Teens rely on their peers for many things, but at one high school, there is a focus on improving student relationships with tutoring.
At Big Horn High School, peer tutoring is a new program which improves student relationships across grade levels. Teachers decided after meeting at the end of school last year to set up a freshman transition academy along with Ram families and peer tutoring.
Students are helped to adjust to high school life in the freshman academy. Ram families are groups of 10 students or so and one teacher, who meet regularly for lunch or an activitiy that is fun. And, peer tutoring began a few weeks into the year. The program is offered during the school’s flex period, in the third hour. Approximately 20 student peer tutors work with other students in an old computer lab.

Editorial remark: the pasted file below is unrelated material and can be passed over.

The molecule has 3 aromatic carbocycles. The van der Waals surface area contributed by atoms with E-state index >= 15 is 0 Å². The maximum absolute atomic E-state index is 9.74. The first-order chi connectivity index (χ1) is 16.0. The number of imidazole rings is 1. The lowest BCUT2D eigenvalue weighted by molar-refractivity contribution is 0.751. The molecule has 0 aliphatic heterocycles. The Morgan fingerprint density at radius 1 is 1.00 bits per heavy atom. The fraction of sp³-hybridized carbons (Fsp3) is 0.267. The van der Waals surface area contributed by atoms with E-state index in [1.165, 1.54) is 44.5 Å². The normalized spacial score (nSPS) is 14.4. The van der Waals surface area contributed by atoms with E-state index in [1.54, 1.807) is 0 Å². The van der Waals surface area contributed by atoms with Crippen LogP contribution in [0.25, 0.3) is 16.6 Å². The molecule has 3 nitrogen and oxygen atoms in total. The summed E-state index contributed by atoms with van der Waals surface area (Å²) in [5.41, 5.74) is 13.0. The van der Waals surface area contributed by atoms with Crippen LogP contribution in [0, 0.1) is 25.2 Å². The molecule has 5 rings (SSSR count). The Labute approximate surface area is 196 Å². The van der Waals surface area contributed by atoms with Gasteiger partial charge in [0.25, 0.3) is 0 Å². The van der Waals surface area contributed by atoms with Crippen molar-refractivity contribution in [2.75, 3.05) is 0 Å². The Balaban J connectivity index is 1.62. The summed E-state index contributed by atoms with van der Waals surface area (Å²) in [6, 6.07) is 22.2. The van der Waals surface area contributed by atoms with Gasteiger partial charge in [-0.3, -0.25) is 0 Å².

Some students volunteered, some potential tutors were identified by teachers. The tutors are not always the brightest students, but those who want to help others.
“You can know something, but being able to teach it and communicate it is something totally different,” said English teacher Patrick O’Harra, who leads the program.. “Oftentimes those things overlap, but there are also students who are really good in the lab that maybe teachers hadn’t recommended.”
Tutors choose when and how often they work. Some tutor once a week, others nearly every day. They pick the subjects they want to teach prior to the start of the program. There are at least 7 tutors available on a daily basis.